Of course, Adams’s work does not actually avoid politics, either, in that it shares what he describes as Haines’s “unabashedly ecocentric perspective.” The outside world has provided an unusual dramatic structure for his study of art and activism. Whereas artists get to impose order, create beginnings and endings, political work can be a long, slow struggle, its victories and defeats contingent, uncertain. But Adams’s career as an environmentalist began at an invigorating moment, soon after the high-water mark of green legislation in the early 1970s. The Fairbanks Daily News-Miner attacked him as a Communist and “a carpetbagger with no roots in the community,” but he and his colleagues were able to change laws and protect the wilderness, pushing back on plans for land disposals, dams, and oil and gas drilling across the state. They also got to watch their hopes collapse at nightmarish speed. Adams bears witness as the very texture of life—air, light, seasons, fauna—warps in Alaska, ground zero for climate change. Fairbanks has long been more polluted than Los Angeles, and the Arctic is warming twice as fast as the rest of the planet. He recalls how he and Cynthia, one “lovely summer evening under the midnight sun,” after a baseball game in which the home team prevailed, looked at each other and agreed, “We lost.” In this context, immersive music that alters and renews one’s sense of time and place has a special urgency, making real to the listener what might still be preserved.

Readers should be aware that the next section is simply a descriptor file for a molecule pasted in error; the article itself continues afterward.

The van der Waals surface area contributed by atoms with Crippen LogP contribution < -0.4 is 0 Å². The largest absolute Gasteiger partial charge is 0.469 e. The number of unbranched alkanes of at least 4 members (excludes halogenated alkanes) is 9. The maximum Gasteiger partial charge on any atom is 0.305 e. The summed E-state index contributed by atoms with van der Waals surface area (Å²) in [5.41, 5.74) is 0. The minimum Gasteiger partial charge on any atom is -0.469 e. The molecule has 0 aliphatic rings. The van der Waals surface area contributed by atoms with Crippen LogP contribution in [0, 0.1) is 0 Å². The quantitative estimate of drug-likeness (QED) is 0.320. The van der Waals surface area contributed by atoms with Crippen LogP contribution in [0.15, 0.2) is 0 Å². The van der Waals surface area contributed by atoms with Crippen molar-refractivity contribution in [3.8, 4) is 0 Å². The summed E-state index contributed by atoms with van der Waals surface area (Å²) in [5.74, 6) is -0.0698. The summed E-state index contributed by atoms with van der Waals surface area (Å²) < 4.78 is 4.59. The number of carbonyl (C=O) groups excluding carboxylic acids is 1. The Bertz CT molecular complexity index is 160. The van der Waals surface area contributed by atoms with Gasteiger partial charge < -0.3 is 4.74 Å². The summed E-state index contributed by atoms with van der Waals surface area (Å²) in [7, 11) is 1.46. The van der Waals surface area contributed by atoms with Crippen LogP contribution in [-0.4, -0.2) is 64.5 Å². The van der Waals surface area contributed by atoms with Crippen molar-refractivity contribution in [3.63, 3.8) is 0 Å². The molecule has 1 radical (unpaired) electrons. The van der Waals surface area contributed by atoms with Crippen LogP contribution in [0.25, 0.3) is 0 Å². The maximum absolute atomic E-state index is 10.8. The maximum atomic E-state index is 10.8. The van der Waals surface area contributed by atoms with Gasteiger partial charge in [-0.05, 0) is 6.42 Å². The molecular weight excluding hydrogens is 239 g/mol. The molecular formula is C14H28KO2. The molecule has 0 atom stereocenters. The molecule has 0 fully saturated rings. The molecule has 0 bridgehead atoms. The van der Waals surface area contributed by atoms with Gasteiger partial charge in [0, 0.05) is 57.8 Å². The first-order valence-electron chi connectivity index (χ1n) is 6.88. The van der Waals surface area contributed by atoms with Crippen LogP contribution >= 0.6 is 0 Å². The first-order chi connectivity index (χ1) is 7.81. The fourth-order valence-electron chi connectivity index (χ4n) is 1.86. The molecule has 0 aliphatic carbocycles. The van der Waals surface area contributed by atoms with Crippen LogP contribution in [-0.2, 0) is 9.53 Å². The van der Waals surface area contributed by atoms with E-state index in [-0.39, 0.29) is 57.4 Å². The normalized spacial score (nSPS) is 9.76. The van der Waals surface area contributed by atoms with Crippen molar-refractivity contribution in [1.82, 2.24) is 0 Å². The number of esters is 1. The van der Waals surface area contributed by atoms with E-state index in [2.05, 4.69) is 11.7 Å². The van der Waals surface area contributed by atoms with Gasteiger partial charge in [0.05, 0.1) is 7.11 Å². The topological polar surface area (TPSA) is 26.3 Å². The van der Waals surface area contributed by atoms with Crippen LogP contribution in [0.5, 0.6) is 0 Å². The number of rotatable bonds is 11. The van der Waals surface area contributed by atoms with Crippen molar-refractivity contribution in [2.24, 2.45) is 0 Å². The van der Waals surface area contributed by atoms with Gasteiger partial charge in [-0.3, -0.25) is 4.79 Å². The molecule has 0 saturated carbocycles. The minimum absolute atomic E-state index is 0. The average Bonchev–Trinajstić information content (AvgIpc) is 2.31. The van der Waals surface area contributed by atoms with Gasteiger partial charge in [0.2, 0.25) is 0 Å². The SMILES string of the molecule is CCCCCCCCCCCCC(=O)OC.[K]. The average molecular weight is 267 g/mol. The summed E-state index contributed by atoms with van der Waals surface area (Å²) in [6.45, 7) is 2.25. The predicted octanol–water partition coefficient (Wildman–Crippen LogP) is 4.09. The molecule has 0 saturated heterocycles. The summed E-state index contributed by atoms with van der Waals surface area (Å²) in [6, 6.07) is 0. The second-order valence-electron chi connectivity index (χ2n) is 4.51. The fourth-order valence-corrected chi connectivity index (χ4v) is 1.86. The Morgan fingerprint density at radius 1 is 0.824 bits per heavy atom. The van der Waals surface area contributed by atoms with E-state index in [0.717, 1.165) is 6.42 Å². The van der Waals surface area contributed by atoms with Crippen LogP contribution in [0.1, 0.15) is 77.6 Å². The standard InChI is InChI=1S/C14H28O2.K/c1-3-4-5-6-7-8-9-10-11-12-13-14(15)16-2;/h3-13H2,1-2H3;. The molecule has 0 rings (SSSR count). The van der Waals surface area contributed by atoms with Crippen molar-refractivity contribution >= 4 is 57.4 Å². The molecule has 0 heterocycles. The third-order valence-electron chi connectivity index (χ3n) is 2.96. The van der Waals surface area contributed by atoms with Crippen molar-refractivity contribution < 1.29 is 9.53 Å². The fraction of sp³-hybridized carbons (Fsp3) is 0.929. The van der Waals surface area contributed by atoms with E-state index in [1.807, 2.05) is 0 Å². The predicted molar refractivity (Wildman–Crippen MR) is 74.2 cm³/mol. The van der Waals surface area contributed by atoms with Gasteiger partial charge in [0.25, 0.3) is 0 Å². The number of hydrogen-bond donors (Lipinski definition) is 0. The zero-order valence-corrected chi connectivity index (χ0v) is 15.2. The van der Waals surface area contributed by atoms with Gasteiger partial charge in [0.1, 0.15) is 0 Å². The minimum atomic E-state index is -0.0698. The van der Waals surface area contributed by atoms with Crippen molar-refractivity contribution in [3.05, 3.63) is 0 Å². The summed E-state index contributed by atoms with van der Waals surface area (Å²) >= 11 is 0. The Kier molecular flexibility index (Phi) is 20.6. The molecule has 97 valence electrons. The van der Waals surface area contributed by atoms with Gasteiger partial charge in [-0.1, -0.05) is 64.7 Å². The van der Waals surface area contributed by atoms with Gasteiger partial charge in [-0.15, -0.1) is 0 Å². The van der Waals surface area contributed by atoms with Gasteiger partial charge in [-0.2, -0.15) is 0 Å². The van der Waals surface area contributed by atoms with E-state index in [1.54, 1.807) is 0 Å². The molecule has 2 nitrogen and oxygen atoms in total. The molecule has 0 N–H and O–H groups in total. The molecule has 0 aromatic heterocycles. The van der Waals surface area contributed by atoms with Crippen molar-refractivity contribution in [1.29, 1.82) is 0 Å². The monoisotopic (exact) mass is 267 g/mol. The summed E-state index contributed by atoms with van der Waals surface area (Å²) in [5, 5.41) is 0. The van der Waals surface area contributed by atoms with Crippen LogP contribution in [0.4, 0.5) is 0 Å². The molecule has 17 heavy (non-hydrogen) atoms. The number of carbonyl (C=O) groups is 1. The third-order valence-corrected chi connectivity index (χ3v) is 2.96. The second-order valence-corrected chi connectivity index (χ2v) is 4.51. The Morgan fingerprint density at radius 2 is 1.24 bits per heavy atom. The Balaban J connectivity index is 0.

A comparable high-stakes lyricism infuses White Hot Light (Harper Perennial, $16.99), a collection of vignettes from the physician Frank Huyler’s twenty-five years spent working in an emergency room in New Mexico. As material for art, emergency medicine, like the climate crisis, would seem, given its tendency toward unrelieved crescendo, both appealing and treacherous. Huyler, though, is an old hand, having published both poetry and fiction, as well as an earlier volume of memoir, The Blood of Strangers (1999). The mood of this one is shaped by the accumulation of years of clinical practice, accustomed disappointments, strokes of luck and grace. “So much of what we do is ritual,” he writes.

The minor illnesses of life get better on their own. The terrible ones get worse. There are only a few moments, and a few conditions, where medicine earns the faith we want to place in it.